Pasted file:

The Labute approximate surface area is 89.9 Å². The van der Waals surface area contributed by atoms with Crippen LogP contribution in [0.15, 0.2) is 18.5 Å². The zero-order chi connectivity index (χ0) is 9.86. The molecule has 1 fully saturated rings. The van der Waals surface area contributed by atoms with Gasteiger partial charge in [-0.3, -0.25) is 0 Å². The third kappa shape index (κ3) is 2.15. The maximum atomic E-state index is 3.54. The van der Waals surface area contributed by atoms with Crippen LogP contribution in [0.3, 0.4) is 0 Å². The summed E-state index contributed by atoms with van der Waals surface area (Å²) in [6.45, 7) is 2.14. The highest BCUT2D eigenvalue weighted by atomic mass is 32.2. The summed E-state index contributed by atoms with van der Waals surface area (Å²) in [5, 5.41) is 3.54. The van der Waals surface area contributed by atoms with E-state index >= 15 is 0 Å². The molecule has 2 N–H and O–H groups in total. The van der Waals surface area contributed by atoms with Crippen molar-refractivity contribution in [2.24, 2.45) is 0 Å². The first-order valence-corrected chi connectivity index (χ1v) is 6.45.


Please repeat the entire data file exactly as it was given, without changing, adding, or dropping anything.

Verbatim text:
The Labute approximate surface area is 89.9 Å². The van der Waals surface area contributed by atoms with Crippen LogP contribution in [0.15, 0.2) is 18.5 Å². The zero-order chi connectivity index (χ0) is 9.86. The molecule has 1 fully saturated rings. The van der Waals surface area contributed by atoms with Gasteiger partial charge in [-0.3, -0.25) is 0 Å². The third kappa shape index (κ3) is 2.15. The maximum atomic E-state index is 3.54. The van der Waals surface area contributed by atoms with Crippen LogP contribution in [0.3, 0.4) is 0 Å². The summed E-state index contributed by atoms with van der Waals surface area (Å²) in [6.45, 7) is 2.14. The highest BCUT2D eigenvalue weighted by atomic mass is 32.2. The summed E-state index contributed by atoms with van der Waals surface area (Å²) in [5, 5.41) is 3.54. The van der Waals surface area contributed by atoms with E-state index >= 15 is 0 Å². The molecule has 2 N–H and O–H groups in total. The van der Waals surface area contributed by atoms with Crippen molar-refractivity contribution in [2.24, 2.45) is 0 Å². The first-order valence-corrected chi connectivity index (χ1v) is 6.45.